At one ranch, two different Whitetail Deer cautiously approached the waterhole and our blinds. The first time, the three of us in the blind sat quietly, waiting for the doe to move in to drink. We photographed her as she approached, and then, to everyone's credit, we stopped shooting, hoping that she'd move in the final few yards to drink. She didn't, and instead walked off. Although we didn't photograph her drinking, it was a truly wonderful experience to watch. The next afternoon, I scouted out one of the 'morning' blinds to see if a visit in the afternoon -- when the sun is shining into the blind, and backlighting the wildlife -- would be worth doing in the bfuture. The light was harsh much of the time, as the afternoon clouds that promised to make the venture worthwhile dissipated for most of the visit. Still, a velvet buck suddenly appeared at the waterhole, and I was treated to a water level view as the buck drank, then circled the waterhole, and drank again. Being so close that I had to zoom back with a 300mm lens was a real treat and thrill, and I can just imagine if the hoped-for Javelinas or Bobcats had done the same. Last year, on our scouting trip, we did have Javelina, but this year we did not -- but that's nature!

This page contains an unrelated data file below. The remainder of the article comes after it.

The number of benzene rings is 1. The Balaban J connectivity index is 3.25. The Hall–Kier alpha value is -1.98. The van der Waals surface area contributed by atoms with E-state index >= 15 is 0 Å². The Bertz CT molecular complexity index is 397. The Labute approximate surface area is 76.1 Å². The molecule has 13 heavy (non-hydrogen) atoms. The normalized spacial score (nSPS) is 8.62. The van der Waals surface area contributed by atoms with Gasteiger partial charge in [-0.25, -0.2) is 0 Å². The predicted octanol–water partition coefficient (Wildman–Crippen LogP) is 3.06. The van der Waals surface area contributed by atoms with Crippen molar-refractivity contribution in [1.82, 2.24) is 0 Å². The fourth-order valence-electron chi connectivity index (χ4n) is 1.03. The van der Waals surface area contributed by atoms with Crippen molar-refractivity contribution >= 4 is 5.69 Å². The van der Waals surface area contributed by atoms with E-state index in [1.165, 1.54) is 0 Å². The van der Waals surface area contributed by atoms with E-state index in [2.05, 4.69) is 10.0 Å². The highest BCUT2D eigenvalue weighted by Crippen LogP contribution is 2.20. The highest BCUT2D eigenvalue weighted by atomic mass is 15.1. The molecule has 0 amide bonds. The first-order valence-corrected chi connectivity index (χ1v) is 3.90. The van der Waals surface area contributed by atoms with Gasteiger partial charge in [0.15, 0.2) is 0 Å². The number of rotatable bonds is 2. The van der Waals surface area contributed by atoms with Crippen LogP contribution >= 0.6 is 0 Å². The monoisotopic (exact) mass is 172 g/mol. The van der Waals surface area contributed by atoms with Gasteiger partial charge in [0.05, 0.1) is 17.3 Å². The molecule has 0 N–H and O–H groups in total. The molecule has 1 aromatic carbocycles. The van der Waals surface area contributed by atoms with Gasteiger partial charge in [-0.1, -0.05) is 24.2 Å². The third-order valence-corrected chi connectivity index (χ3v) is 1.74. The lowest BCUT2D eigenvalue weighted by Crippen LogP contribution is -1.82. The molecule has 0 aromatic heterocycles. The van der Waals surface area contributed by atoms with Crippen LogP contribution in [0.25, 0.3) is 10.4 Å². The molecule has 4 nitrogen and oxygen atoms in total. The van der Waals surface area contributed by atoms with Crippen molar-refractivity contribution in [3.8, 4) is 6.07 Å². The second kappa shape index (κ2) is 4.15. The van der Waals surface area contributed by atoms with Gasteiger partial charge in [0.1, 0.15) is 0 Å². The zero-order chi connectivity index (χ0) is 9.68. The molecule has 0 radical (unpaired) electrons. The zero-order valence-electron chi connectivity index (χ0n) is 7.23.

Top: Whitetailed Deer; Desert Cottontail
Bottom: Desert Cottontail; Mexican Ground squirrel

One of the real attractions to these locations is the very real fact that a 400mm or 500mm lens is perfect for photographing the birds -- you are that close. I was using an 800mm (I bought it last year after the snow leopard trip and decided to justify the expense whenever I could!) and I was often challenged to fit a bird within the frame. Without using a 25mm extension tube, I'd have been out of luck much of the time as the birds were within the minimum focus of the lens.

tPerhaps my personal highlight was a Texas Gopher Tortoise that visited one of the water holes, strolling about and almost going into the water for a soak. Interestingly, the Tortoise appeared to be attempting to lick ants from the sand, as several times it opened its mouth and extended its tongue to the sand. Ants were moving all about, and I could believe that it was trying to extract some animal protein, although my initial views did not show any ants adhering to the tongue. Still, if it was doing this, this is behavior I've never read or heard about before, and illustrates the wonderful opportunities one has sitting in these blinds and letting the wildlife show go on about you.